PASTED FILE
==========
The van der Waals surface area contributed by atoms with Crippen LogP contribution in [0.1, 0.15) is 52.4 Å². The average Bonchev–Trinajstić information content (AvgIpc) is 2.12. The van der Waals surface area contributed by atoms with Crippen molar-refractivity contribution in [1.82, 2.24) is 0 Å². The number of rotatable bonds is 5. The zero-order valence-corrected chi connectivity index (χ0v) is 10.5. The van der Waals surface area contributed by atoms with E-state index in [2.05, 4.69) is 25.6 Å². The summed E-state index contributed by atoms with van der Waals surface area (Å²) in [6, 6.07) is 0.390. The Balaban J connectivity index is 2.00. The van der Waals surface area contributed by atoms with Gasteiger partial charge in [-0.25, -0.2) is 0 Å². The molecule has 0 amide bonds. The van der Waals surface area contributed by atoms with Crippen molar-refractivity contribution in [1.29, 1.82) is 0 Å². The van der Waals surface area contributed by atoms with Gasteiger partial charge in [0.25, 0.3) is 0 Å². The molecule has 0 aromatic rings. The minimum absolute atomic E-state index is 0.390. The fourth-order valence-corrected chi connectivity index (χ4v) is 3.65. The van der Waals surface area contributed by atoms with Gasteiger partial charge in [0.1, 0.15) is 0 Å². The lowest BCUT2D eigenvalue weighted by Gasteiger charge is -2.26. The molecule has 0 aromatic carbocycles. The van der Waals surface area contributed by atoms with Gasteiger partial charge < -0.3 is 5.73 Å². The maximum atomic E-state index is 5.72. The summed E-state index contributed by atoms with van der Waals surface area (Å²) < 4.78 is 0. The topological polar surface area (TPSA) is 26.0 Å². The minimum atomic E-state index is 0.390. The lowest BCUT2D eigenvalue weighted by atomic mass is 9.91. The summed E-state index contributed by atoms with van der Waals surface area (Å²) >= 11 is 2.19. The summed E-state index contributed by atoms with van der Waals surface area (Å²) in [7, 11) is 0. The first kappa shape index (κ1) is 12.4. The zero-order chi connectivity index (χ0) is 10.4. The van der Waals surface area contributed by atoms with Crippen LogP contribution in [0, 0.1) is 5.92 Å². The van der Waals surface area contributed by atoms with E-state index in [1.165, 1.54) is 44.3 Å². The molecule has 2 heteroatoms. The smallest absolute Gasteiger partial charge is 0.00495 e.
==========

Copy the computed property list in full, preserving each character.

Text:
The van der Waals surface area contributed by atoms with Crippen LogP contribution in [0.1, 0.15) is 52.4 Å². The average Bonchev–Trinajstić information content (AvgIpc) is 2.12. The van der Waals surface area contributed by atoms with Crippen molar-refractivity contribution in [1.82, 2.24) is 0 Å². The number of rotatable bonds is 5. The zero-order valence-corrected chi connectivity index (χ0v) is 10.5. The van der Waals surface area contributed by atoms with E-state index in [2.05, 4.69) is 25.6 Å². The summed E-state index contributed by atoms with van der Waals surface area (Å²) in [6, 6.07) is 0.390. The Balaban J connectivity index is 2.00. The van der Waals surface area contributed by atoms with Gasteiger partial charge in [-0.25, -0.2) is 0 Å². The molecule has 0 amide bonds. The van der Waals surface area contributed by atoms with Crippen molar-refractivity contribution in [1.29, 1.82) is 0 Å². The van der Waals surface area contributed by atoms with Gasteiger partial charge in [0.25, 0.3) is 0 Å². The molecule has 0 aromatic rings. The minimum absolute atomic E-state index is 0.390. The fourth-order valence-corrected chi connectivity index (χ4v) is 3.65. The van der Waals surface area contributed by atoms with Gasteiger partial charge in [0.1, 0.15) is 0 Å². The lowest BCUT2D eigenvalue weighted by Gasteiger charge is -2.26. The molecule has 0 aromatic carbocycles. The van der Waals surface area contributed by atoms with Gasteiger partial charge < -0.3 is 5.73 Å². The maximum atomic E-state index is 5.72. The summed E-state index contributed by atoms with van der Waals surface area (Å²) < 4.78 is 0. The topological polar surface area (TPSA) is 26.0 Å². The minimum atomic E-state index is 0.390. The lowest BCUT2D eigenvalue weighted by atomic mass is 9.91. The summed E-state index contributed by atoms with van der Waals surface area (Å²) >= 11 is 2.19. The summed E-state index contributed by atoms with van der Waals surface area (Å²) in [7, 11) is 0. The first kappa shape index (κ1) is 12.4. The zero-order chi connectivity index (χ0) is 10.4. The van der Waals surface area contributed by atoms with Crippen LogP contribution in [0, 0.1) is 5.92 Å². The van der Waals surface area contributed by atoms with E-state index in [1.165, 1.54) is 44.3 Å². The molecule has 2 heteroatoms. The smallest absolute Gasteiger partial charge is 0.00495 e.